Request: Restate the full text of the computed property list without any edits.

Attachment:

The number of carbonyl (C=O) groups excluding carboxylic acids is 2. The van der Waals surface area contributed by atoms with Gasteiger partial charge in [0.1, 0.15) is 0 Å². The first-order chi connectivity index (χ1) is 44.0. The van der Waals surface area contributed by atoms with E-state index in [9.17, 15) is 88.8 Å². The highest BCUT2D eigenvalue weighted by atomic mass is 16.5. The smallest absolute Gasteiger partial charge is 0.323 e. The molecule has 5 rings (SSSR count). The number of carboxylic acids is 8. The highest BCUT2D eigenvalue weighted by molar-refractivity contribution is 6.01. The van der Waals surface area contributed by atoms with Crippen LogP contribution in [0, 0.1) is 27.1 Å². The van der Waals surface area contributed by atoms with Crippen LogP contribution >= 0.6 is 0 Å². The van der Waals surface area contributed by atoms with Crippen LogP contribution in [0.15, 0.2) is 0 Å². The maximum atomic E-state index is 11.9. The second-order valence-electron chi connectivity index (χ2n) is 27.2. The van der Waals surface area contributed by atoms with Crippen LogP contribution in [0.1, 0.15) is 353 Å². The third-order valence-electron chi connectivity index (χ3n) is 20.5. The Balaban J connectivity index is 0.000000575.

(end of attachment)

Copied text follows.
The number of carbonyl (C=O) groups excluding carboxylic acids is 2. The van der Waals surface area contributed by atoms with Gasteiger partial charge in [0.1, 0.15) is 0 Å². The first-order chi connectivity index (χ1) is 44.0. The van der Waals surface area contributed by atoms with E-state index in [9.17, 15) is 88.8 Å². The highest BCUT2D eigenvalue weighted by atomic mass is 16.5. The smallest absolute Gasteiger partial charge is 0.323 e. The molecule has 5 rings (SSSR count). The number of carboxylic acids is 8. The highest BCUT2D eigenvalue weighted by molar-refractivity contribution is 6.01. The van der Waals surface area contributed by atoms with Crippen LogP contribution in [0, 0.1) is 27.1 Å². The van der Waals surface area contributed by atoms with Crippen LogP contribution >= 0.6 is 0 Å². The van der Waals surface area contributed by atoms with Crippen LogP contribution in [0.15, 0.2) is 0 Å². The maximum atomic E-state index is 11.9. The second-order valence-electron chi connectivity index (χ2n) is 27.2. The van der Waals surface area contributed by atoms with Crippen LogP contribution in [0.1, 0.15) is 353 Å². The third-order valence-electron chi connectivity index (χ3n) is 20.5. The Balaban J connectivity index is 0.000000575.